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Scots_Charles_River
14-01-2011, 19:13
Anyone done this ?

Gonna source some sheet, thin ss and try out at work (school) on a metal lathe.
http://www.youtube.com/watch?v=QYoSYI5W2uU

Everything Mac
14-01-2011, 20:07
A chap who works in my Dads industrial unit does this for a living. - Quite a skill in it.

Certainly worth a go if you have the right equipment.

Andy

launditch1
14-01-2011, 20:29
I've seen Fred Dibnah have a go in one of his programmes...

Toddy
14-01-2011, 21:27
I mind seeing it done as a demo at the Modern Homes Exhibition in the Kelvin Hall, years ago.
Fascinating to watch :D
The fellow sold a lot of pots too :cool:

cheers,
M

Ronnie
14-01-2011, 21:30
I didn't know about this - thanks!

No Idea
14-01-2011, 21:56
Cant help but wonder where the metal all goes!

Can that really be that easy?

Wonder if I can do it in the kitchen....

jdlenton
14-01-2011, 23:13
I've spun before its hard work but can produce some really good results. Never done it on a metal lathe as you'll have to make a special tool post as well as your tools and i have somewhere in the back of my head that there is a problem with torque/speed on metal lathes rather than spinning lathes.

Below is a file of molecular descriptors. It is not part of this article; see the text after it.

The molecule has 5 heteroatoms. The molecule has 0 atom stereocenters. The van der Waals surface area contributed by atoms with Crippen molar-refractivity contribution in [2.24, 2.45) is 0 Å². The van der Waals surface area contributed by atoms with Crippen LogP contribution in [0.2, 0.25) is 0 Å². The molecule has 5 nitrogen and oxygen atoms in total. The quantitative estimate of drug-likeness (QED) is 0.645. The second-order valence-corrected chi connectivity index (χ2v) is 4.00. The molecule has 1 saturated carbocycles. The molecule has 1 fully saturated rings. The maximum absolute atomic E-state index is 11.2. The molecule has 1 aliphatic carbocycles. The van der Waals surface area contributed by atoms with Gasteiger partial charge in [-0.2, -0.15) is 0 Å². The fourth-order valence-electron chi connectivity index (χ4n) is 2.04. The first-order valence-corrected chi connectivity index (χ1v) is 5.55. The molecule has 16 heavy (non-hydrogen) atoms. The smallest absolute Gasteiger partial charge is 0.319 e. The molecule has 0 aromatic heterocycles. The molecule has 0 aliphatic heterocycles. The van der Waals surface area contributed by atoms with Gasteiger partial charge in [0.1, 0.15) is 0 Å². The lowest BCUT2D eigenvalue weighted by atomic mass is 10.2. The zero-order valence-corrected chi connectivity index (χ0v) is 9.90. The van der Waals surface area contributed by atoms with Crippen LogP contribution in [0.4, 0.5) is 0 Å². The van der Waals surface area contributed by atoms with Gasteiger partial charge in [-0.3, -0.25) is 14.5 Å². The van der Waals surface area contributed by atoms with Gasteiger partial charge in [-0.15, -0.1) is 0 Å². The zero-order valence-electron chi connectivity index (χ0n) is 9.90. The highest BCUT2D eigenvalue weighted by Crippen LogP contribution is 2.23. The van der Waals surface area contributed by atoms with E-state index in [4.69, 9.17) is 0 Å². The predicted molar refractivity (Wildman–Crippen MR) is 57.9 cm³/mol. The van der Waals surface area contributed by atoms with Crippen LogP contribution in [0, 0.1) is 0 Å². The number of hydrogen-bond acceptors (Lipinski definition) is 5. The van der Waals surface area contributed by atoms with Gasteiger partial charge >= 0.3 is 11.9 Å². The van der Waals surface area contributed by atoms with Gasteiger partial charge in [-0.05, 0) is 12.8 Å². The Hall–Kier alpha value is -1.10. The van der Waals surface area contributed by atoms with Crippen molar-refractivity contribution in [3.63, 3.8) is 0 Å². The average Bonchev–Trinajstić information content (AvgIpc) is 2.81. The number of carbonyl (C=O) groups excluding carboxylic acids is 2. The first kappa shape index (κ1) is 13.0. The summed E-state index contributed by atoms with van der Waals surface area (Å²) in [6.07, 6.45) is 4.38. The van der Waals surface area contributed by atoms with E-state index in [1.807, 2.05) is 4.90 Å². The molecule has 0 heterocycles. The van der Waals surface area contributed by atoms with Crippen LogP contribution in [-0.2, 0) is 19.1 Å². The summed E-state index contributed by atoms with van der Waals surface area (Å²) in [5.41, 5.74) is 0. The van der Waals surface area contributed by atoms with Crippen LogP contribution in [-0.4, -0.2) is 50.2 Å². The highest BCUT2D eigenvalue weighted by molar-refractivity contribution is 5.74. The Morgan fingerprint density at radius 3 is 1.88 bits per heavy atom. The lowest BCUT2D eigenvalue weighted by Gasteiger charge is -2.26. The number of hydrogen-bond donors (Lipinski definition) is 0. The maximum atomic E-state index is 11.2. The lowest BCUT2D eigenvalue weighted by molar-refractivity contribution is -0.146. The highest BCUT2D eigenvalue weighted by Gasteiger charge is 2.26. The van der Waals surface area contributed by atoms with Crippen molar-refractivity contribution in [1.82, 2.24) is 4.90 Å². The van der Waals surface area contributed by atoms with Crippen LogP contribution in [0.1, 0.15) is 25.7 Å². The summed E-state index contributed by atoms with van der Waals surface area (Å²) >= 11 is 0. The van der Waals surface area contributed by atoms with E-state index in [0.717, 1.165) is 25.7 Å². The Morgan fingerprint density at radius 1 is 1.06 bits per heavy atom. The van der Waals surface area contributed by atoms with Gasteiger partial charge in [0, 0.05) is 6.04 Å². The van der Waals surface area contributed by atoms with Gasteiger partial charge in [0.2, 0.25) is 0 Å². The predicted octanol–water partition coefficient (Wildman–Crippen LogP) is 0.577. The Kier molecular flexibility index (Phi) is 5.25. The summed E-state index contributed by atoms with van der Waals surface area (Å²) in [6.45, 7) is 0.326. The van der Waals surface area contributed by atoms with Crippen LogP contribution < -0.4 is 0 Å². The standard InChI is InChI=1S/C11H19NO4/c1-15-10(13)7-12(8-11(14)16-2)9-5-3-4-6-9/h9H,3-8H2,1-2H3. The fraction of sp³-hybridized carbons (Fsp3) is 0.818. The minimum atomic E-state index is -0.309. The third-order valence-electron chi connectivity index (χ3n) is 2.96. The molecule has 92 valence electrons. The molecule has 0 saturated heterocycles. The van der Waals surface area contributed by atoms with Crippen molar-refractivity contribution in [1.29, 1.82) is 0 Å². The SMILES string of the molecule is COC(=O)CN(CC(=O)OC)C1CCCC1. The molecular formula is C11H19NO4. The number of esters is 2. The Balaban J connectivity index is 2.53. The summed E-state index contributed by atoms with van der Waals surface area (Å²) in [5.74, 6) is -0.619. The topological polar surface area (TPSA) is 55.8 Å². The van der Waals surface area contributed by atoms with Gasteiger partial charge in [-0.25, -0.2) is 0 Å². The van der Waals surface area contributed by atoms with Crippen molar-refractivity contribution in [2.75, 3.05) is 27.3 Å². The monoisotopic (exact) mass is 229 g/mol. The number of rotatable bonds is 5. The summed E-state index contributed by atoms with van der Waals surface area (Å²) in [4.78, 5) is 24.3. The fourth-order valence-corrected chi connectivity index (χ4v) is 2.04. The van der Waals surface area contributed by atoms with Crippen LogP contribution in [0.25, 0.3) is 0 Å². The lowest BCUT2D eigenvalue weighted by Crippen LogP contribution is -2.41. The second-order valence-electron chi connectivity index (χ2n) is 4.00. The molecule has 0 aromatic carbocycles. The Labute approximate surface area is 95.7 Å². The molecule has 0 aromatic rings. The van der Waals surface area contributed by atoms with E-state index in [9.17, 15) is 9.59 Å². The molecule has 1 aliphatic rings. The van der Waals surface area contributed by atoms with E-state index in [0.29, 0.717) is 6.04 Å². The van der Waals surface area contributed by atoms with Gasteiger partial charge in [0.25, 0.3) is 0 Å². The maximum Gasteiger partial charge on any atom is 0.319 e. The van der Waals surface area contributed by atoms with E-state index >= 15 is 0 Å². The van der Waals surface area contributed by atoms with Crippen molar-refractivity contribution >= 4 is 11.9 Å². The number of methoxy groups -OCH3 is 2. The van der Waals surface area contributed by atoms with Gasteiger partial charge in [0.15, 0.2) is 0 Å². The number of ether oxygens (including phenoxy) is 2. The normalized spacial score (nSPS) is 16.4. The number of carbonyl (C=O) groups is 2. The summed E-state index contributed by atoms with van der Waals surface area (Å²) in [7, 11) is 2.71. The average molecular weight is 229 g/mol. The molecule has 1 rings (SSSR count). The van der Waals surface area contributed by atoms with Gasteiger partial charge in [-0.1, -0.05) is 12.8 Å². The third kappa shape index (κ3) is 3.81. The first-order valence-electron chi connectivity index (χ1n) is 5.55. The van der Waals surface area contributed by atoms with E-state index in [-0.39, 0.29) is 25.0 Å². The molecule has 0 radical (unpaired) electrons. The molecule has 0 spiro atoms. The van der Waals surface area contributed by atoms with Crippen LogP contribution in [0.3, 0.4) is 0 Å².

start small and with anealed aluminium let us know how you get on. My head of department would have my hide (too much risk apparently)!!!

Scots_Charles_River
14-01-2011, 23:24
Risk is if the disc loosens, as there would be no hole in the disc before spinning. I will do it with a hole first. I will also make a support for the tail stock. Of course this is if I ever get time to do all the stuff and all the other work........

Gweedo
15-01-2011, 09:48
Stainless will be very hard to work. You're best off starting with a piece of thin annealed copper or brass which will be much easier to work. I've used wooden formers, but as stated above, proper tools would be better.

Good Luck!

Whittler Kev
15-01-2011, 11:57
I hate you for showing me this.....You know I'll have to try it :(